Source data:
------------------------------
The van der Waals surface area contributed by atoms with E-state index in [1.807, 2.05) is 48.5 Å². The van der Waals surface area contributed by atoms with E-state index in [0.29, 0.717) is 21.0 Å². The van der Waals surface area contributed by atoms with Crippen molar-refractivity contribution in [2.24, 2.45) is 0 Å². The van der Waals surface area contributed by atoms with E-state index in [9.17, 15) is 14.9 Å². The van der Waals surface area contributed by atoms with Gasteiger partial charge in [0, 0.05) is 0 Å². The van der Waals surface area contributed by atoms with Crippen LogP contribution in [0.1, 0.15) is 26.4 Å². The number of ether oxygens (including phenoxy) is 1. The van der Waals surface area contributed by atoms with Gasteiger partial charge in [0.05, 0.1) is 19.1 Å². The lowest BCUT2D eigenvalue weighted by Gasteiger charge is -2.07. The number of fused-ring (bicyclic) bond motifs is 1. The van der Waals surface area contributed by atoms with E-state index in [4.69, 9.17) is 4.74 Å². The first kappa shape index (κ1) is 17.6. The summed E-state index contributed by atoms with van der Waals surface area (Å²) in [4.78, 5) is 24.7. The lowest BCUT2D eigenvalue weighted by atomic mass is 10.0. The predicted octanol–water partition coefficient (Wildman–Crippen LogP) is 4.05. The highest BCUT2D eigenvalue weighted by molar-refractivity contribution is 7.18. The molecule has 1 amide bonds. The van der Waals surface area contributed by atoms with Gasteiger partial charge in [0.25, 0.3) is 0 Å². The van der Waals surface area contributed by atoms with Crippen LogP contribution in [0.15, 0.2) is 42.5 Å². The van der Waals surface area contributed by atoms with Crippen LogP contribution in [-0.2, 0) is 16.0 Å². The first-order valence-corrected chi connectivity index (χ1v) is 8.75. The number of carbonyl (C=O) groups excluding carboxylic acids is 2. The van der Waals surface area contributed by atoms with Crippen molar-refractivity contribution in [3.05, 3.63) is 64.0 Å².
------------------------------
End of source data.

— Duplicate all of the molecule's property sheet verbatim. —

The van der Waals surface area contributed by atoms with E-state index in [1.807, 2.05) is 48.5 Å². The van der Waals surface area contributed by atoms with E-state index in [0.29, 0.717) is 21.0 Å². The van der Waals surface area contributed by atoms with Crippen molar-refractivity contribution in [2.24, 2.45) is 0 Å². The van der Waals surface area contributed by atoms with E-state index in [9.17, 15) is 14.9 Å². The van der Waals surface area contributed by atoms with Gasteiger partial charge in [0, 0.05) is 0 Å². The van der Waals surface area contributed by atoms with Crippen LogP contribution in [0.1, 0.15) is 26.4 Å². The number of ether oxygens (including phenoxy) is 1. The van der Waals surface area contributed by atoms with Gasteiger partial charge in [0.05, 0.1) is 19.1 Å². The lowest BCUT2D eigenvalue weighted by Gasteiger charge is -2.07. The number of fused-ring (bicyclic) bond motifs is 1. The van der Waals surface area contributed by atoms with E-state index in [4.69, 9.17) is 4.74 Å². The first kappa shape index (κ1) is 17.6. The summed E-state index contributed by atoms with van der Waals surface area (Å²) in [4.78, 5) is 24.7. The lowest BCUT2D eigenvalue weighted by atomic mass is 10.0. The predicted octanol–water partition coefficient (Wildman–Crippen LogP) is 4.05. The highest BCUT2D eigenvalue weighted by molar-refractivity contribution is 7.18. The molecule has 1 amide bonds. The van der Waals surface area contributed by atoms with Gasteiger partial charge in [0.25, 0.3) is 0 Å². The van der Waals surface area contributed by atoms with Crippen LogP contribution in [0.15, 0.2) is 42.5 Å². The van der Waals surface area contributed by atoms with Crippen LogP contribution in [-0.2, 0) is 16.0 Å². The first-order valence-corrected chi connectivity index (χ1v) is 8.75. The number of carbonyl (C=O) groups excluding carboxylic acids is 2. The van der Waals surface area contributed by atoms with Crippen molar-refractivity contribution in [3.05, 3.63) is 64.0 Å².